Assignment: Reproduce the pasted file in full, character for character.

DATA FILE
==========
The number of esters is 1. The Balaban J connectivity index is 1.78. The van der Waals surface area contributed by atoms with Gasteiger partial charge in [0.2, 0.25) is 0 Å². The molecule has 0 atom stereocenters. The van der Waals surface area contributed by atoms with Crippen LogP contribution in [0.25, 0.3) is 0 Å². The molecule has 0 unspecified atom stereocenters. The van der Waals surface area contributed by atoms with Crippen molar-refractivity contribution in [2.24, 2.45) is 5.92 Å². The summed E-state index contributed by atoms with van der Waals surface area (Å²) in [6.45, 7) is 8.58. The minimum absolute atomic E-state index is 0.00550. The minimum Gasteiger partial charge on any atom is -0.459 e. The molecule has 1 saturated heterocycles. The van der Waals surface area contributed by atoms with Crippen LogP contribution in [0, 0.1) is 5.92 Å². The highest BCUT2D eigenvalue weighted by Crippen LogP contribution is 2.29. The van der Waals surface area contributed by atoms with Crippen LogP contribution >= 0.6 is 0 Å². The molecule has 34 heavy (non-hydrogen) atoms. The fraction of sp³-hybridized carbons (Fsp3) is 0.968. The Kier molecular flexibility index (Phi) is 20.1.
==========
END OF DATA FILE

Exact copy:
The number of esters is 1. The Balaban J connectivity index is 1.78. The van der Waals surface area contributed by atoms with Gasteiger partial charge in [0.2, 0.25) is 0 Å². The molecule has 0 atom stereocenters. The van der Waals surface area contributed by atoms with Crippen LogP contribution in [0.25, 0.3) is 0 Å². The molecule has 0 unspecified atom stereocenters. The van der Waals surface area contributed by atoms with Crippen molar-refractivity contribution in [2.24, 2.45) is 5.92 Å². The summed E-state index contributed by atoms with van der Waals surface area (Å²) in [6.45, 7) is 8.58. The minimum absolute atomic E-state index is 0.00550. The minimum Gasteiger partial charge on any atom is -0.459 e. The molecule has 1 saturated heterocycles. The van der Waals surface area contributed by atoms with Crippen LogP contribution in [0, 0.1) is 5.92 Å². The highest BCUT2D eigenvalue weighted by Crippen LogP contribution is 2.29. The van der Waals surface area contributed by atoms with Crippen LogP contribution >= 0.6 is 0 Å². The molecule has 34 heavy (non-hydrogen) atoms. The fraction of sp³-hybridized carbons (Fsp3) is 0.968. The Kier molecular flexibility index (Phi) is 20.1.